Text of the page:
At the same time, all over the globe, there are signs that plastic pollution is doing more than blighting the scenery; it is also making its way into the food chain. Some of the most obvious victims are the dead seabirds that have been washing ashore in startling numbers, their bodies packed with plastic: things like bottle caps, cigarette lighters, tampon applicators, and colored scraps that, to a foraging bird, resemble baitfish. (One animal dissected by Dutch researchers contained 1,603 pieces of plastic.) And the birds aren’t alone. All sea creatures are threatened by floating plastic, from whales down to zooplankton. There’s a basic moral horror in seeing the pictures: a sea turtle with a plastic band strangling its shell into an hourglass shape; a humpback towing plastic nets that cut into its flesh and make it impossible for the animal to hunt. More than a million seabirds, 100,000 marine mammals, and countless fish die in the North Pacific each year, either from mistakenly eating this junk or from being ensnared in it and drowning.
Bad enough. But Moore soon learned that the big, tentacled balls of trash were only the most visible signs of the problem; others were far less obvious, and far more evil. Dragging a fine-meshed net known as a manta trawl, he discovered minuscule pieces of plastic, some barely visible to the eye, swirling like fish food throughout the water. He and his researchers parsed, measured, and sorted their samples and arrived at the following conclusion: By weight, this swath of sea contains six times as much plastic as it does plankton.
This statistic is grim—for marine animals, of course, but even more so for humans. The more invisible and ubiquitous the pollution, the more likely it will end up inside us. And there’s growing—and disturbing—proof that we’re ingesting plastic toxins constantly, and that even slight doses of these substances can severely disrupt gene activity. “Every one of us has this huge body burden,” Moore says. “You could take your serum to a lab now, and they’d find at least 100 industrial chemicals that weren’t around in 1950.” The fact that these toxins don’t cause violent and immediate reactions does not mean they’re benign: Scientists are just beginning to research the long-term ways in which the chemicals used to make plastic interact with our own biochemistry.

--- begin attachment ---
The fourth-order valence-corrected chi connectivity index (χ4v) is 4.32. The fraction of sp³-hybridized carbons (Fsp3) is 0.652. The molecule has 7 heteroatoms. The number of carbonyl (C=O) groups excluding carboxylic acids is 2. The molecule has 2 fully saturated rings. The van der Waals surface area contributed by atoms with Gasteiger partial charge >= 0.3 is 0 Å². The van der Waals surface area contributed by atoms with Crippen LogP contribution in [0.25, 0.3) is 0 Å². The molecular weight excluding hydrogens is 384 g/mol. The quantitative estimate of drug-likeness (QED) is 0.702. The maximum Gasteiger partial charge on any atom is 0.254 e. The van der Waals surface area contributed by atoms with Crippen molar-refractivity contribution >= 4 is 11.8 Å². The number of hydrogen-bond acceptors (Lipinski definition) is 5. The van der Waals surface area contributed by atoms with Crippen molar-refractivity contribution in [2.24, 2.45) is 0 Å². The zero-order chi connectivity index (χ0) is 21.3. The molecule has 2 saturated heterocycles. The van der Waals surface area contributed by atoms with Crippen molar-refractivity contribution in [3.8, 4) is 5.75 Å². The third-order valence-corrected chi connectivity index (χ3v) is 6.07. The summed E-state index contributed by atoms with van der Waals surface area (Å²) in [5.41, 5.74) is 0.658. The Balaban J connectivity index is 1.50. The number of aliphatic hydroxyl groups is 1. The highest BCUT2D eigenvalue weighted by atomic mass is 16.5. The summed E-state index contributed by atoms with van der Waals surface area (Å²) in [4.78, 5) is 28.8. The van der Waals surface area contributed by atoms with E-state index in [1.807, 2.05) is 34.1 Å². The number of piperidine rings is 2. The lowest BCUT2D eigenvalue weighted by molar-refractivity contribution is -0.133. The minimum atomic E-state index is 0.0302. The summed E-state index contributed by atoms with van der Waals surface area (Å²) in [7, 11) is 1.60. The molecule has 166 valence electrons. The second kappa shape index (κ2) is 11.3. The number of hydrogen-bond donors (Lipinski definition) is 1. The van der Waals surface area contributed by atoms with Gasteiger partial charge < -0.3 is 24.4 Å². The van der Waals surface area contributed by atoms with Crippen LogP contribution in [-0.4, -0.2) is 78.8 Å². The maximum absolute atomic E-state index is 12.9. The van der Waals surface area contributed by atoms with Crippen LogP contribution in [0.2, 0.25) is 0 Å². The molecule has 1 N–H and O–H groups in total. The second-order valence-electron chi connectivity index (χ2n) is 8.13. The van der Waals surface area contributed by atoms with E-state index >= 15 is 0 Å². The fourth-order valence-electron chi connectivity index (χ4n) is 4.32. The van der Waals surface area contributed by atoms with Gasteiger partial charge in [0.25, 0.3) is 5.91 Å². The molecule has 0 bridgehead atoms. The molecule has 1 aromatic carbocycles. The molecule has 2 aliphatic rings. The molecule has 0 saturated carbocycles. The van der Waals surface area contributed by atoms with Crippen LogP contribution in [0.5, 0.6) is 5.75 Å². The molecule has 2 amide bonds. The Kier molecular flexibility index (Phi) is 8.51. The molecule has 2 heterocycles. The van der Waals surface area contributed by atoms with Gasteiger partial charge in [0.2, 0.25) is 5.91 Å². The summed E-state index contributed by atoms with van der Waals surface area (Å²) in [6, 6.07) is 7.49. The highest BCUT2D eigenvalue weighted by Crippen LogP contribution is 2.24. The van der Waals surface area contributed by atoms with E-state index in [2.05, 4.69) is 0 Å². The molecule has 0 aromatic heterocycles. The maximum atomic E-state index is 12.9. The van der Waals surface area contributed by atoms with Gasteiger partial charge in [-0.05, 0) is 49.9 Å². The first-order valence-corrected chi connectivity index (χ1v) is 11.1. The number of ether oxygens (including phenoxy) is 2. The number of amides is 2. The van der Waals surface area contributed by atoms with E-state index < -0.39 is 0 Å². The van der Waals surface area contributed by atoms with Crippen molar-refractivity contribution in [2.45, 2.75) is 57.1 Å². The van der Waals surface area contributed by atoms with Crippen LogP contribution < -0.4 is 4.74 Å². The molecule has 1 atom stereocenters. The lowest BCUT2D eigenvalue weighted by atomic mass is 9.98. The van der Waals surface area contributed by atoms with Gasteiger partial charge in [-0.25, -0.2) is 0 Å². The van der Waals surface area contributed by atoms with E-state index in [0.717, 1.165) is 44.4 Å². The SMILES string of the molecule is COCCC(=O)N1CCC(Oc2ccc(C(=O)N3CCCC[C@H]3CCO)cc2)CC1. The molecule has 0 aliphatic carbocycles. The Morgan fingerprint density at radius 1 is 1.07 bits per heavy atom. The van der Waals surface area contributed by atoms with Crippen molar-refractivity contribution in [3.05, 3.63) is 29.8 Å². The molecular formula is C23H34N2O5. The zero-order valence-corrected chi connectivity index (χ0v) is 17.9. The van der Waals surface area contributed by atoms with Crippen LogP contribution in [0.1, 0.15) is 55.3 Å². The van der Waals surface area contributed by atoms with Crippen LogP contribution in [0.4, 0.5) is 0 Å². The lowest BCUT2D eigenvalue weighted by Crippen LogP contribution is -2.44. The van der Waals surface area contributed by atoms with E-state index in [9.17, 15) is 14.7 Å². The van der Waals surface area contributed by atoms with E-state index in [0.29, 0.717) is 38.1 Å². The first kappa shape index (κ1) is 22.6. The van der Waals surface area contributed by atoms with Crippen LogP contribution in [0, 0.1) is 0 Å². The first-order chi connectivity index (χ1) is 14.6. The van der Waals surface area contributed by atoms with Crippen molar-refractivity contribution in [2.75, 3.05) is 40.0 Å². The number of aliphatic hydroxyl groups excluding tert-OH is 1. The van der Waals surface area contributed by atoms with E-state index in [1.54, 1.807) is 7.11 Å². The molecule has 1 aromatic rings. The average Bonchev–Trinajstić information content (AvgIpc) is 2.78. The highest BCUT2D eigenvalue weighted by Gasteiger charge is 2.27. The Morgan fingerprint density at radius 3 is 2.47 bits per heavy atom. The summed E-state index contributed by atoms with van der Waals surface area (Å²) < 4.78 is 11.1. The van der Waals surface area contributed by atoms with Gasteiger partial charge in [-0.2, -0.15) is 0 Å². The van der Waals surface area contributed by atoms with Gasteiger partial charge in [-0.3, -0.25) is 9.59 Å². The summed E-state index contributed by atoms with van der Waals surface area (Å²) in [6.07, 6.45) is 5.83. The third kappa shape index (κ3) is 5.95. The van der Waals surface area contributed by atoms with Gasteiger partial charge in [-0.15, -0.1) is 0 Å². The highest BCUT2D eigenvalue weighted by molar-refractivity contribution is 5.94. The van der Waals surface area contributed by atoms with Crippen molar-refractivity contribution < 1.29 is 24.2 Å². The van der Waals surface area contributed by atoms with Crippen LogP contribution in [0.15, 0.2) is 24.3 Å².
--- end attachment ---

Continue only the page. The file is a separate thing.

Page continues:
In simple terms, plastic is a petroleum-based mix of monomers that become polymers, to which additional chemicals are added for suppleness, inflammability, and other qualities. When it comes to these substances, even the syllables are scary. For instance, if you’re thinking that perfluorooctanoic acid (PFOA) isn’t something you want to sprinkle on your microwave popcorn, you’re right. Recently, the Science Advisory Board of the Environmental Protection Agency (EPA) upped its classification of PFOA to a likely carcinogen. Yet it’s a common ingredient in packaging that needs to be oil- and heat-resistant. So while there may be no PFOA in the popcorn itself, if PFOA is used to treat the bag, enough of it can leach into the popcorn oil when your butter deluxe meets your superheated microwave oven that a single serving spikes the amount of the chemical in your blood.
Other nasty chemical additives are the flame retardants known as poly-brominated diphenyl ethers (PBDEs). These chemicals have been shown to cause liver and thyroid toxicity, reproductive problems, and memory loss in preliminary animal studies. In vehicle interiors, PBDEs—used in moldings and floor coverings, among other things—combine with another group called phthalates to create that much-vaunted “new-car smell.” Leave your new wheels in the hot sun for a few hours, and these substances can “off-gas” at an accelerated rate, releasing noxious by-products.
It’s not fair, however, to single out fast food and new cars. PBDEs, to take just one example, are used in many products, incuding computers, carpeting, and paint. As for phthalates, we deploy about a billion pounds of them a year worldwide despite the fact that California recently listed them as a chemical known to be toxic to our reproductive systems. Used to make plastic soft and pliable, phthalates leach easily from millions of products—packaged food, cosmetics, varnishes, the coatings of timed-release pharmaceuticals—into our blood, urine, saliva, seminal fluid, breast milk, and amniotic fluid. In food containers and some plastic bottles, phthalates are now found with another compound called bisphenol A (BPA), which scientists are discovering can wreak stunning havoc in the body. We produce 6 billion pounds of that each year, and it shows: BPA has been found in nearly every human who has been tested in the United States. We’re eating these plasticizing additives, drinking them, breathing them, and absorbing them through our skin every single day.
Most alarming, these chemicals may disrupt the endocrine system—the delicately balanced set of hormones and glands that affect virtually every organ and cell—by mimicking the female hormone estrogen. In marine environments, excess estrogen has led to Twilight Zone-esque discoveries of male fish and seagulls that have sprouted female sex organs.